Recovery.gov was created by the American Recovery and Reinvestment Act of 2009 with two specific missions: to provide unprecedented transparency about how Recovery funds are being used, and to increase accountability to guard against fraud, waste, and abuse.
- Allows American taxpayers to see who received Recovery money, how the money is being spent, where it is being spent and how many jobs are being created by the projects
- Provides easy-to-understand, user-friendly graphs, charts and maps
- Displays information on Recovery funding that states have received and offers highly detailed maps that plot Recovery projects
- Allows you to track the money that has gone to your county, Congressional district, and zip code
- Provides information on federal contracts, grants and loans; links to job information sites; and links to state Recovery sites
- Gives American citizens the tools needed to report potential fraud, waste, and abuse of Recovery funds
In preparation for an influx of new recipient data from the reporting process that began in October 2009, the site has been redesigned. New functions have been added to allow the American public to easily view where and how their money is being spent.
Three Main Goals:
On Feb. 13, 2009, Congress passed the American Recovery and Reinvestment Act of 2009. Four days later, the President signed the legislation into law. The Recovery Act’s main goals are to:
- Create and save jobs
- Spur economic activity and invest in long-term economic growth
- Foster unprecedented levels of accountability and transparency in government spending
The $787 billion economic Recovery plan included provisions for immediate federal tax cuts and incentives, an expansion of unemployment benefits and other social entitlement programs. In addition, 28 federal agencies received Recovery funds to finance contracts, grants, and loans around the country.
Longer Term Goals:
The Recovery Act’s longer-term economic investment goals include:
- Initiating a process to computerize health records to reduce medical errors and save on health-care costs
- Investing in the domestic renewable energy industry
- Weatherizing 75 percent of federal buildings and more than one million homes
- Increasing college affordability for seven million students by funding a shortfall in Pell Grants, raising the maximum grant level by $500, and providing a higher education tax cut to nearly four million students
- Cutting taxes for 129 million working households by providing an $800 “Making Work Pay” tax credit
- Expanding the Child Tax Credit
The Recovery Act was intended to provide a short-term jumpstart to the economy, but many of the projects funded by Recovery money, especially infrastructure improvements, are expected to benefit economic growth for many years.
View the full Act.
Federal agencies receiving Recovery funds have met the dates designated for reporting the distribution and implementation of those funds. In September 2009, the Council of Economic Advisers began quarterly reporting on the economic impact of the Recovery Act, and in October 2009 recipients of Recovery funds began reporting on their use of Recovery funds including the amount of money received, the money spent, the scope of the project and the number of jobs created.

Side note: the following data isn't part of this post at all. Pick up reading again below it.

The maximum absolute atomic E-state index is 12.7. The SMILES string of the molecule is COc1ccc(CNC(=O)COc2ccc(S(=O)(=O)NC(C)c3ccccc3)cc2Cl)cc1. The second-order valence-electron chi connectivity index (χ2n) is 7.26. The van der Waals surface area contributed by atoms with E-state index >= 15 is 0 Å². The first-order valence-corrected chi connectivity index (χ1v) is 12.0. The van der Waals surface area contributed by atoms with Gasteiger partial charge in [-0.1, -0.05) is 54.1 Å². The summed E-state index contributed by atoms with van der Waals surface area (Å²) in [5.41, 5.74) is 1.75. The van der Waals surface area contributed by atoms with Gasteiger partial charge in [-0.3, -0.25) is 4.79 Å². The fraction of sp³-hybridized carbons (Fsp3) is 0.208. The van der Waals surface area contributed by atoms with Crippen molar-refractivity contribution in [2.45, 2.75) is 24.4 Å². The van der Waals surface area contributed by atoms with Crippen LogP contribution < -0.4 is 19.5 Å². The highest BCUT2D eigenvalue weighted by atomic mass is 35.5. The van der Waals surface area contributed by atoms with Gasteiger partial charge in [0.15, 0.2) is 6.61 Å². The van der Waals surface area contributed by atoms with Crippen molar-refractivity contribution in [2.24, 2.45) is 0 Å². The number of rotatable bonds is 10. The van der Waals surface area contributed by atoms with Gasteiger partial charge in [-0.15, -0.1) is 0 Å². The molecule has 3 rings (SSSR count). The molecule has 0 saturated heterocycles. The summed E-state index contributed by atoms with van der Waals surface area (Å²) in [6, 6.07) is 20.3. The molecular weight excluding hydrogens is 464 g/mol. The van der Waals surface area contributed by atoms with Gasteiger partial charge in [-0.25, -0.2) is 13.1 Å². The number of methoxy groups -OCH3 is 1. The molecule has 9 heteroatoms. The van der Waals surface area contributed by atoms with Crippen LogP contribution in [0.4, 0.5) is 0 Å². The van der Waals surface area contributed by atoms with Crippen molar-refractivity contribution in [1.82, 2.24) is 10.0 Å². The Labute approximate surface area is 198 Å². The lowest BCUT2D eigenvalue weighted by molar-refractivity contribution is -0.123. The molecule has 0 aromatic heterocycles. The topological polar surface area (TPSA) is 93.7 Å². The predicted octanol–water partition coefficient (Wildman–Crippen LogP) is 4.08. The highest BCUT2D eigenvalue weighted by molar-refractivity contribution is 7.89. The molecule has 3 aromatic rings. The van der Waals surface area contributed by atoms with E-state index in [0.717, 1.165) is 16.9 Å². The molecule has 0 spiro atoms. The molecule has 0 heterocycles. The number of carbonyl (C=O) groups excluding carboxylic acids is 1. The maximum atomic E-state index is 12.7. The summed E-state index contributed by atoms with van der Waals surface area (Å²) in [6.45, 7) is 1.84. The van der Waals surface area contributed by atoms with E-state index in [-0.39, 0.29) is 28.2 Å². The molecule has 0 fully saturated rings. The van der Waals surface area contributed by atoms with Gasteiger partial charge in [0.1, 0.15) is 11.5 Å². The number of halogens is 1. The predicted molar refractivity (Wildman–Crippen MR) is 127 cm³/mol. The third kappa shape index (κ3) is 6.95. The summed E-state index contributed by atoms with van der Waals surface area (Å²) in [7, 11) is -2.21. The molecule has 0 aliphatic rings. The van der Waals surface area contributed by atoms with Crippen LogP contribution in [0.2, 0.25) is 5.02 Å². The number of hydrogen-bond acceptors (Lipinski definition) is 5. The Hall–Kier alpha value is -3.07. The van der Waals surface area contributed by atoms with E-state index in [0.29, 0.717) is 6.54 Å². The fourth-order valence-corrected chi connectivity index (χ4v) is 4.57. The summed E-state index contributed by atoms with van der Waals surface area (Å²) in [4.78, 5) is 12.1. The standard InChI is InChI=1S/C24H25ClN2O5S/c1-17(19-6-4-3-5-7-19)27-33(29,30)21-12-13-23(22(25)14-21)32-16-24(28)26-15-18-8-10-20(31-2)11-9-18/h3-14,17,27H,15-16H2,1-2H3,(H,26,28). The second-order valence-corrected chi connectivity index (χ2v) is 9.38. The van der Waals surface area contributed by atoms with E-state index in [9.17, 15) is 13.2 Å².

Recovery Board Function and Powers
The Recovery Accountability and Transparency Board was created by the American Recovery and Reinvestment Act of 2009 to ensure accountability and transparency in the expenditure of Recovery funds and minimize fraud, waste and mismanagement.
Among the actions taken by the Board to carry out these responsibilities are:
- Operation of the Recovery.gov website that gives American citizens an unprecedented ability to see where their tax dollars are being spent.
- Establishment of a system to collect and post data from Recovery fund recipients, including information on how much money has been received and spent, the scope of the projects that Recovery funds are being used for, and the number of jobs created by Recovery spending.
- Activation of a Fraud Hotline and fraud reporting process to facilitate the reporting of fraud, waste, or mismanagement by private citizens or individuals involved in Recovery fund projects.
- Creation of a Recovery contract compliance checklist to help guard against fraud and abuse at the front end of the procurement process.
- Implementation of a proactive contract review process to identify issues from administrative errors to more serious problems that may need more detailed examination by federal Inspectors General or law enforcement agencies.
To carry out its oversight role, the Recovery Board has been granted specific powers and functions under the Recovery Act. The Board can:
- Audit and review Recovery spending either on its own or in collaboration with federal Inspectors General.
- Issue subpoenas to carry out its audit and review responsibilities.
- Refer instances of fraud, waste, and mismanagement to federal Inspectors General.
- Hold public hearings and compel testimony through subpoenas.
- Enter into the contracts for audits, studies, analyses, and other services with public agencies and private entities.
- Review whether there are sufficient and qualified acquisition and grant personnel overseeing Recovery Act funds.
- Submit quarterly and annual reports to the President and Congress as well as "flash reports" on potential problems that require immediate attention.
- Make recommendations to federal agencies on measures to prevent fraud, waste, and mismanagement of Recovery Act funds.
Bios and photos of all of the Board members are available on the Board Members page